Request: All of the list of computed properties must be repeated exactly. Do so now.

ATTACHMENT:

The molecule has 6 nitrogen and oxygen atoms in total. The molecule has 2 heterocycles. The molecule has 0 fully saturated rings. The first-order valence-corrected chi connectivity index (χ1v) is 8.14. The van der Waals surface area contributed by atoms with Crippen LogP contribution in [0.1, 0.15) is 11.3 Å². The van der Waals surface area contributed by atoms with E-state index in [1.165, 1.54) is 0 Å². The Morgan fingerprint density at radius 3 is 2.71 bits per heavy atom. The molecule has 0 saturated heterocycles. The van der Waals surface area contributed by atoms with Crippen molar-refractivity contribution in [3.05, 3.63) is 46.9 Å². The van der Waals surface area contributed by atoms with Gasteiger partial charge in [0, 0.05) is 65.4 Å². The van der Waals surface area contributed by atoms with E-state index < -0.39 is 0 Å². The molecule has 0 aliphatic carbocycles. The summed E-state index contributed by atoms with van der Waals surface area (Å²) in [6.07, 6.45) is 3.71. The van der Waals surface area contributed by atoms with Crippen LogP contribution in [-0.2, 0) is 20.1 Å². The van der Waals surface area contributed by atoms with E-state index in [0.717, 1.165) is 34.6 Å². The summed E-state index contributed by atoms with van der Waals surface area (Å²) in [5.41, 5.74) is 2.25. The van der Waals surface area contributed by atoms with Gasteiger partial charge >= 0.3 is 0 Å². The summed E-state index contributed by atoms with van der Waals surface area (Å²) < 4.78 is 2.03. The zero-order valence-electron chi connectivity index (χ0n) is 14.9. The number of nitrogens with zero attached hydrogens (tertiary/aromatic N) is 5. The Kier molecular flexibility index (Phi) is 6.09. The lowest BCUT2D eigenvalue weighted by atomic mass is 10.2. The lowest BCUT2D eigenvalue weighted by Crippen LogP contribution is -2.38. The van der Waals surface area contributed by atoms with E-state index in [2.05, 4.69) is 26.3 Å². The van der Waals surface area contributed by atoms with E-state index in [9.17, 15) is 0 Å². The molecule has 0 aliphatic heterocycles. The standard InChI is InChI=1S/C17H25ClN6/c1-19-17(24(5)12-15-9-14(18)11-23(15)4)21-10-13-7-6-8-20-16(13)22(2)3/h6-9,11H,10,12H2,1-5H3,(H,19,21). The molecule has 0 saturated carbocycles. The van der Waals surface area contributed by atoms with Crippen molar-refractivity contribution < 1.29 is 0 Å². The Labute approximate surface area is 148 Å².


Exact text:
The molecule has 6 nitrogen and oxygen atoms in total. The molecule has 2 heterocycles. The molecule has 0 fully saturated rings. The first-order valence-corrected chi connectivity index (χ1v) is 8.14. The van der Waals surface area contributed by atoms with Crippen LogP contribution in [0.1, 0.15) is 11.3 Å². The van der Waals surface area contributed by atoms with E-state index in [1.165, 1.54) is 0 Å². The Morgan fingerprint density at radius 3 is 2.71 bits per heavy atom. The molecule has 0 saturated heterocycles. The van der Waals surface area contributed by atoms with Crippen molar-refractivity contribution in [3.05, 3.63) is 46.9 Å². The van der Waals surface area contributed by atoms with Gasteiger partial charge in [0, 0.05) is 65.4 Å². The van der Waals surface area contributed by atoms with E-state index < -0.39 is 0 Å². The molecule has 0 aliphatic carbocycles. The summed E-state index contributed by atoms with van der Waals surface area (Å²) in [6.07, 6.45) is 3.71. The van der Waals surface area contributed by atoms with Crippen LogP contribution in [-0.2, 0) is 20.1 Å². The van der Waals surface area contributed by atoms with E-state index in [0.717, 1.165) is 34.6 Å². The summed E-state index contributed by atoms with van der Waals surface area (Å²) in [5.41, 5.74) is 2.25. The van der Waals surface area contributed by atoms with Gasteiger partial charge >= 0.3 is 0 Å². The summed E-state index contributed by atoms with van der Waals surface area (Å²) < 4.78 is 2.03. The zero-order valence-electron chi connectivity index (χ0n) is 14.9. The number of nitrogens with zero attached hydrogens (tertiary/aromatic N) is 5. The Kier molecular flexibility index (Phi) is 6.09. The lowest BCUT2D eigenvalue weighted by atomic mass is 10.2. The lowest BCUT2D eigenvalue weighted by Crippen LogP contribution is -2.38. The van der Waals surface area contributed by atoms with E-state index in [2.05, 4.69) is 26.3 Å². The van der Waals surface area contributed by atoms with E-state index in [9.17, 15) is 0 Å². The molecule has 0 aliphatic heterocycles. The standard InChI is InChI=1S/C17H25ClN6/c1-19-17(24(5)12-15-9-14(18)11-23(15)4)21-10-13-7-6-8-20-16(13)22(2)3/h6-9,11H,10,12H2,1-5H3,(H,19,21). The molecule has 0 saturated carbocycles. The van der Waals surface area contributed by atoms with Crippen molar-refractivity contribution < 1.29 is 0 Å². The Labute approximate surface area is 148 Å².